News Releases - Compliance and Enforcement
Walpole, Mass. School Bus Company Reduces Diesel Idling under Settlement
Release Date: 05/27/2014
Contact Information: David Deegan, (617) 918-1017
BOSTON – Michael J. Connolly and Sons, a Walpole, Mass. company that operates 300 school buses and provides student transportation services in fifteen Massachusetts communities, will implement idling reduction measures resulting in cleaner air in local communities, in addition to paying a penalty of $33,000 to settle EPA allegations that it violated federally-enforceable motor vehicle idling limits in Massachusetts.
Under the settlement, the company will implement a suite of idling reduction measures including training all drivers, posting anti-idling signs, performing periodic “walk-throughs” of school bus lots to ensure that no excessive idling occurs, and notifying all school districts of Connolly’s policy against excessive idling. The company has responded quickly and already has implemented a number of these idle reduction measures. In addition, Connolly has a new bus fleet and a standard practice of replacing old buses with new buses every three years. Further, they have committed to physically disconnect the “override” capability of the automatic shutoff mechanism on each school bus in its fleet, so that the automatic shutoff mechanism operates without interruption.
In Dec. 2013 and Jan. 2014, EPA observed Connolly school buses idling for extended periods of time in company bus lots in the Mass. communities of Mansfield, Sharon, Walpole and Natick.
EPA alleged that the company’s excessive idling was in violation of federally-enforceable motor vehicle idling limits contained in the Massachusetts air quality state implementation plan. The applicable regulations establish requirements for all motor vehicles operating in the state, and, with very few exceptions, limit idling to no more than five minutes.
“Diesel exhaust is a serious health concern for children, both here in Massachusetts and across the country. Reducing idling helps protect children’s health,” said Curt Spalding, regional administrator of EPA’s New England office. “Taking easy and common-sense steps to avoid excessive idling helps to save fuel and money, and reduces unnecessary air pollution including greenhouse gases that contribute to climate change.”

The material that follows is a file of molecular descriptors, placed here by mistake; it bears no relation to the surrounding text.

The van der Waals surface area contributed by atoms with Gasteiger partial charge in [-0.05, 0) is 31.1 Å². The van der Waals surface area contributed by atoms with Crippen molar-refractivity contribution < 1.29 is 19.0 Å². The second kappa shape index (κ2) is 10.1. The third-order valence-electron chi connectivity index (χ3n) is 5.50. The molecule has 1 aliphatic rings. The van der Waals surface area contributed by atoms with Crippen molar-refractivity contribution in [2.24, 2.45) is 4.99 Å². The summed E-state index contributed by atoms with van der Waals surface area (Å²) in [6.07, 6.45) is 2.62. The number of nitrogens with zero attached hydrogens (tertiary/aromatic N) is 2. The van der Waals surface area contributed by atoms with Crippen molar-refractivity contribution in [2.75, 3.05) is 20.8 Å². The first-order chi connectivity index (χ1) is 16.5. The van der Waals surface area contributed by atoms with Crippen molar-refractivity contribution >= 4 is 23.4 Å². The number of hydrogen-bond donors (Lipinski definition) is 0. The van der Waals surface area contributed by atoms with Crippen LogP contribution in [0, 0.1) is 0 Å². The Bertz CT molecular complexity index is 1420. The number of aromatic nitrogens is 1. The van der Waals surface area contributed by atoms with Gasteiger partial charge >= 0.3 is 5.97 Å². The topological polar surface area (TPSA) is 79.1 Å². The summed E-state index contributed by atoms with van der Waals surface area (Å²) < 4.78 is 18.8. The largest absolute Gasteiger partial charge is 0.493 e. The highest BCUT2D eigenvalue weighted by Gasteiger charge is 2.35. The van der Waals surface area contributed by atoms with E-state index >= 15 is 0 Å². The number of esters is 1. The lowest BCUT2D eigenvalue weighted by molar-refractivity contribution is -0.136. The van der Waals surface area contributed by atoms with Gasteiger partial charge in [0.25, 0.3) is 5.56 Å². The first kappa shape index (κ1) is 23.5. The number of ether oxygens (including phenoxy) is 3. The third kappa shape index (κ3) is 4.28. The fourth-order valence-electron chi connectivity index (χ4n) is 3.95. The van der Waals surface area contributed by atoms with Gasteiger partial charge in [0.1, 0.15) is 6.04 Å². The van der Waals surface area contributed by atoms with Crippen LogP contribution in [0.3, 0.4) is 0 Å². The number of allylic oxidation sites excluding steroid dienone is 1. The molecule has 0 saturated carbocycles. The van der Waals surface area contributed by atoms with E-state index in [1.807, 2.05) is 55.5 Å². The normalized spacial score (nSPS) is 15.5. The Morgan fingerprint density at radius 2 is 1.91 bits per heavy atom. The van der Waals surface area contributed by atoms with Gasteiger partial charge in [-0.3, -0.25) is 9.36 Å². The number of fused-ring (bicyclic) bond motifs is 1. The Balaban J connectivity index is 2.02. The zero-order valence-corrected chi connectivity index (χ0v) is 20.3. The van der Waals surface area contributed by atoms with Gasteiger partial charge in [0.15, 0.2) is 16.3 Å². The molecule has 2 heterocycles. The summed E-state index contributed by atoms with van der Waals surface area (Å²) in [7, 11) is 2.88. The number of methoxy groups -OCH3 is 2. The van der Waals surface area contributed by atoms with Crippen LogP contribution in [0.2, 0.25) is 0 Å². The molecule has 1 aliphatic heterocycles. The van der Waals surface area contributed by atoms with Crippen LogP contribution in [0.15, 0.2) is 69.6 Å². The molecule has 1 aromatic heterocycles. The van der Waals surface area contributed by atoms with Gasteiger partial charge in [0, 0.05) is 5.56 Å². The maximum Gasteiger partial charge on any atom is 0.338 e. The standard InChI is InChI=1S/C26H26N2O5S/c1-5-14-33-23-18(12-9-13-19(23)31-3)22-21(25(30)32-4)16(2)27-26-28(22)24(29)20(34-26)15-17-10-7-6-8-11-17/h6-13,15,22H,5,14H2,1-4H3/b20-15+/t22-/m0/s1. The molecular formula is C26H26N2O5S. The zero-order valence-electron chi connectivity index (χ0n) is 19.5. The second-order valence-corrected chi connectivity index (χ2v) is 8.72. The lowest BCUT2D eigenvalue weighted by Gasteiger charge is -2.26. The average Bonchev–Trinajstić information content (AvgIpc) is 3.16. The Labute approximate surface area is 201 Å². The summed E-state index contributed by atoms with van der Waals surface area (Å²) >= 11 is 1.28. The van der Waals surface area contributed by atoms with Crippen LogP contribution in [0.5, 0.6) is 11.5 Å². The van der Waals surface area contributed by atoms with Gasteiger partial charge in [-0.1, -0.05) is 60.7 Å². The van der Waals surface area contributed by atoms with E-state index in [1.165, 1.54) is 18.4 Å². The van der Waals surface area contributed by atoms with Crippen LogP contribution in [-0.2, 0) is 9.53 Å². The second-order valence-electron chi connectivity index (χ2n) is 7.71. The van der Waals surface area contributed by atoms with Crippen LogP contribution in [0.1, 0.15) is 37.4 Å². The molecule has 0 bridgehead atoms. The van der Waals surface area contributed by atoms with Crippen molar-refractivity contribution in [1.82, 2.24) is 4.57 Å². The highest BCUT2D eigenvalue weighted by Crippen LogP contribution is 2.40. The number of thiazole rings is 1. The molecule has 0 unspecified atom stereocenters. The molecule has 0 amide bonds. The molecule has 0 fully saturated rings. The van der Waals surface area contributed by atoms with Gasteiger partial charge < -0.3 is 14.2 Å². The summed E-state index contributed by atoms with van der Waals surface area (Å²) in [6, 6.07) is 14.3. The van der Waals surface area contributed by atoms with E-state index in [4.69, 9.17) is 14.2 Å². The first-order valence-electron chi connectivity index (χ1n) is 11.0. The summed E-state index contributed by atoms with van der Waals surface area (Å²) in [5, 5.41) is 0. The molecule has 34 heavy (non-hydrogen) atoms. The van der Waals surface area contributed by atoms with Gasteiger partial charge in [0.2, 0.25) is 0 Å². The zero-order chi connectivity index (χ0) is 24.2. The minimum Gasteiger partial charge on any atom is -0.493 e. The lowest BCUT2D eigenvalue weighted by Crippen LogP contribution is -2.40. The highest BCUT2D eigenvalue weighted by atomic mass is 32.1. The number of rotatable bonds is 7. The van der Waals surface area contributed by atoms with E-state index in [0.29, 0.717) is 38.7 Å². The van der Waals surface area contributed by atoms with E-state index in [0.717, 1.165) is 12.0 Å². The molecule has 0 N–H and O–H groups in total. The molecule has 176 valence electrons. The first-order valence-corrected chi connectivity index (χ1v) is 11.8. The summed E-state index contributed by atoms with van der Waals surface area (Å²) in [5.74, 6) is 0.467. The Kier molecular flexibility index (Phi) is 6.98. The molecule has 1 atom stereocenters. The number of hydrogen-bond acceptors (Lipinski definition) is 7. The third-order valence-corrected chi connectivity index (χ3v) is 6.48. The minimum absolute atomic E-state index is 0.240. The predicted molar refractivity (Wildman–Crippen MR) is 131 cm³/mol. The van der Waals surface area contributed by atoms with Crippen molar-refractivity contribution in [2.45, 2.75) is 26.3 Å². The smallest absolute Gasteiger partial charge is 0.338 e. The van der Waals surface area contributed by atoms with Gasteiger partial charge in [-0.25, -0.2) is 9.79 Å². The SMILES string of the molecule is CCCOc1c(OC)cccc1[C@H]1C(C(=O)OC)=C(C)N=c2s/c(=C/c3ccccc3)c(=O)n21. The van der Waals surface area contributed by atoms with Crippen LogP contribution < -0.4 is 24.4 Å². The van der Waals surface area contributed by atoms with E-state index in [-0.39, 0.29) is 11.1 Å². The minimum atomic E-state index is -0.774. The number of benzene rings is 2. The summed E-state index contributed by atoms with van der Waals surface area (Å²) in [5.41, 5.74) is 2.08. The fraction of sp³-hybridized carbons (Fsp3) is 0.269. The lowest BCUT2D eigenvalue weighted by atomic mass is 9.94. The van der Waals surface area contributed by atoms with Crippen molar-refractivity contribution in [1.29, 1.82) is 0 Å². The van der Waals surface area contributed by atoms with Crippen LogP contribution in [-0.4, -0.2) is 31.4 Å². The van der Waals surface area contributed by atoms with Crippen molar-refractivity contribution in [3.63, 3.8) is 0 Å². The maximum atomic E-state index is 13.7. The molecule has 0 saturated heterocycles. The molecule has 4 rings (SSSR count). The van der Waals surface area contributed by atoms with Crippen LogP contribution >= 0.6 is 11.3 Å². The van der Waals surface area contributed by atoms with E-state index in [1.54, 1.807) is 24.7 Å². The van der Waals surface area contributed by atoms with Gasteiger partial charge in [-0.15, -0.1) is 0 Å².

Children, especially those suffering from asthma or other respiratory ailments, are particularly vulnerable to diesel exhaust. Idling diesel engines emit pollutants which can cause or aggravate a variety of health problems including asthma and other respiratory diseases, and the fine particles in diesel exhaust are a likely human carcinogen. Diesel exhaust not only contributes to area-wide air quality problems, but more direct exposure can cause lightheadedness, nausea, sore throat, coughing, and other symptoms. Drivers, school children riding on the buses, facility workers, neighbors and bystanders are all vulnerable.
Idling school buses consume about one-half gallon of diesel fuel per hour. For example, if a bus company had a fleet of 1000 buses, and was able to reduce idling time for the fleet by one hour per day, the company would reduce its fuel use by 90,000 gallons per year, and avoid emitting more than 2.1 million pounds of carbon dioxide per year. Carbon dioxide is a greenhouse gas that contributes to climate change. Alternatives to idling include technologies such as engine pre-heaters, and practices such as keeping drivers and passengers comfortable inside buildings until buses are ready to briefly warm up and depart.
The Connolly settlement is the latest in a series of EPA enforcement actions designed to minimize excessive idling among school buses in New England. Since 2009, EPA New England has brought actions against six school bus operators, leading to substantial reductions both in idling and in the resultant harmful emissions.
More information on EPA Clean Diesel efforts: (http://www.epa.gov/otaq/diesel/index.htm)
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